Friday, February 26, 2010

Radiation, Convection, Conduction

There's a song by Flanders and Swann called First and Second Law. The third verse is:

Heat is work and work is heat
And work is heat and heat is work
Heat will pass by conduction
And heat will pass by convection
And heat will pass by radiation
And that's a physical law

Indeed. But conduction, convection, and radiation get so intimately mixed together that its sometimes hard to say which is which. Convection, for example, always begins with heat passing into a gas by conduction. Without conduction there would be no convection. The converse is not true. And there are cases where convection and radiation look exactly like conduction. One such case is the flow of heat through the filter gas we introduced in our previous post.

Our calculations showed a net 350 W/m2 of heat flowing up through the 1 km Lower Gas as a result of The Body being 6.4°C warmer than the lower surface of the Filter Gas. Of this 350 W/m2, 80% passed by convection and 20% was the imbalance in the long-wave radiation passing between The Body and the Filter Gas. Suppose we cover The Body with a thin sheet of a material that reflects long-wave radiation. By radiative symmetry, The Body no longer emits radiation to the Filter Gas. Nor does it absorb radiation from the Filter Gas. Referring to our earlier diagram, we have EB = EFL = 0 W/m2, so for equilibrium at The Body we must have

QLG = k(TBTFL)/DLG = ES = 350 W/m2.

With k = 44 kW/mK and DLG = 1 km we get TBTFL = 8.0°C. When we stop radiation between the Filter Gas and The Body, The Body warms up by 1.6°C. Heat flows by convection only.

But how does heat flow through the Filter Gas? This is where our confusion begins. Certainly, we will have heat flow by convection. But there is also radiation between layers of the Filter Gas. Do we consider this radiation within the Filter Gas to be conduction, or is it something separate? Suppose we cover the lower and upper surfaces of the Filter Gas with a film that is reflecting on the side facing the filter gas, but black on the side facing away from the filter gas. These films absorb and emit long-wave radiation on their outer surfaces, but neither absorb nor emit radiation on their inner surfaces. The Filter Gas itself is aware only of the temperature of the Upper and Lower Films. It receives heat by conduction at the Lower Film. This heat passes up through the Filter Gas by convection, conduction, and also radiation, all operating together, until it arrives at the Upper Film. The heat passes by conduction into the Upper Film and is radiated out into space by the outer surface.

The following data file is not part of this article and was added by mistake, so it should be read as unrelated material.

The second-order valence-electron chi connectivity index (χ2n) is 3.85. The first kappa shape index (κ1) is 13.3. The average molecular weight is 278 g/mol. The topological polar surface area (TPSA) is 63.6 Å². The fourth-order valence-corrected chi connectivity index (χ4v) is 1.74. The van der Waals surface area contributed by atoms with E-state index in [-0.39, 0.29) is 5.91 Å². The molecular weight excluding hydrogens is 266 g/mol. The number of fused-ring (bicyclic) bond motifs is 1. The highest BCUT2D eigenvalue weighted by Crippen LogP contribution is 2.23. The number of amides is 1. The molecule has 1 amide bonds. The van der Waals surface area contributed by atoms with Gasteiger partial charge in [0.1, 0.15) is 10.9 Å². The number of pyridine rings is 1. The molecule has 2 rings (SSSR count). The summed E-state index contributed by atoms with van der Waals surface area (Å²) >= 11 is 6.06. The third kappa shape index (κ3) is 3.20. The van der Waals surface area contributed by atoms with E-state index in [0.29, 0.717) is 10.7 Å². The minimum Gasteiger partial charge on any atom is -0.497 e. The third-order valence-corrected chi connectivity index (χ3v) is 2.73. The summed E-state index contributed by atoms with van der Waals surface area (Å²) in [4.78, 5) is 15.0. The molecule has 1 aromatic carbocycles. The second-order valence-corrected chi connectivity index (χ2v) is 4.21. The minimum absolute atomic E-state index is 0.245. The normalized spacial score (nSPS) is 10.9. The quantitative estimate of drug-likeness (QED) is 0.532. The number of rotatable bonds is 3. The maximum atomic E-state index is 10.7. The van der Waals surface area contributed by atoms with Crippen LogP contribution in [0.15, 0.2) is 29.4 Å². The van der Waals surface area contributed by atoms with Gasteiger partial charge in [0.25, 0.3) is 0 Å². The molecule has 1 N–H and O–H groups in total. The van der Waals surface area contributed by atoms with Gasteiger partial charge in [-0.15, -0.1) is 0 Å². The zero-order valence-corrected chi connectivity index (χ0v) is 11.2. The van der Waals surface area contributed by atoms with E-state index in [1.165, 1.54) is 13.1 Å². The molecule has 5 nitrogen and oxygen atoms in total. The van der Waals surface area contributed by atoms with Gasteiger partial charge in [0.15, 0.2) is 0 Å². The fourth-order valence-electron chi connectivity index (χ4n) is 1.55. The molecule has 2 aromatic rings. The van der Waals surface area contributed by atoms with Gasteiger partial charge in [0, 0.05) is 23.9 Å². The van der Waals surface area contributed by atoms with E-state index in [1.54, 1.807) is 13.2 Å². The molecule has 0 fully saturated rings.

With these films in place, we know that no heat is entering or leaving the Filter Gas by radiation. If the temperature difference across the Filter Gas is 80°C, the distance between the films is 10 km, and 350 W/m2 flows between the films, it looks as if we have a conducting substance between the films with specific conductivity, k, equal to 44 kW/mK. In theory, we could replace our Filter Gas with some other substance with the same specific conductivity.

In practice, there is no substance with specific conductivity even close to 44 kW/mK. The specific conductivity of aluminum is around 200 W/mK. Diamond is around 2 kW/mK. Air is 0.025 W/mK. Specific conductivity refers to the passage of heat through stationary material. To measure the specific conductivity of the Filter Gas, we could use a body of gas that is filled with goose down, so that the gas cannot move up or down. Stationary air is a fine insulator.

But air allowed to move freely in a large volume is a fine transporter of heat. The coefficient of convective heat transfer for air is between 10 and 100 W/m2K, with no mention of the height of the column of air. If we used 10 W/m2K for our Filter Gas, a 35°C temperature difference across the 10-km thickness of the Filter Gas would be sufficient to cause 350 W/m2 to flow. As it is, we assumed an 80°C difference, for similarity with the Earth's atmosphere. We see that convection gives our gas layers the power to transport hundreds of times as much heat as an equivalent thickness of metal.

Does a black gas transport more heat than a transparent gas? Our Filter Gas has some absorption length with respect to long-wave radiation, so consider a layer of Filter Gas that is much thinner than the absorption length. The gas below will radiate upwards and the gas above will radiate downwards. The upward radiation will be greater than the downward radiation because the gas below is warmer than the gas above. A black gas transports more heat than a transparent gas.

How much more heat does a black gas transport? If we consider the contribution of radiation to heat transport from The Body to the Filter Gas for a temperature difference of 6.4°C, we see that radiation adds 20% to the total heat transport. A black gas transports slightly more heat than a transparent gas, but not twice as much.

We can simulate the absorption length of our Filter Gas with a transparent layer of gas on the bottom and the top, which is exactly what we do in our latest model. The Lower Gas represents the absorption length of the warm, dense, lower surface of the Filter Gas, while the Upper Gas represents the absorption length of the cold, sparse, upper surface of the Filter Gas.

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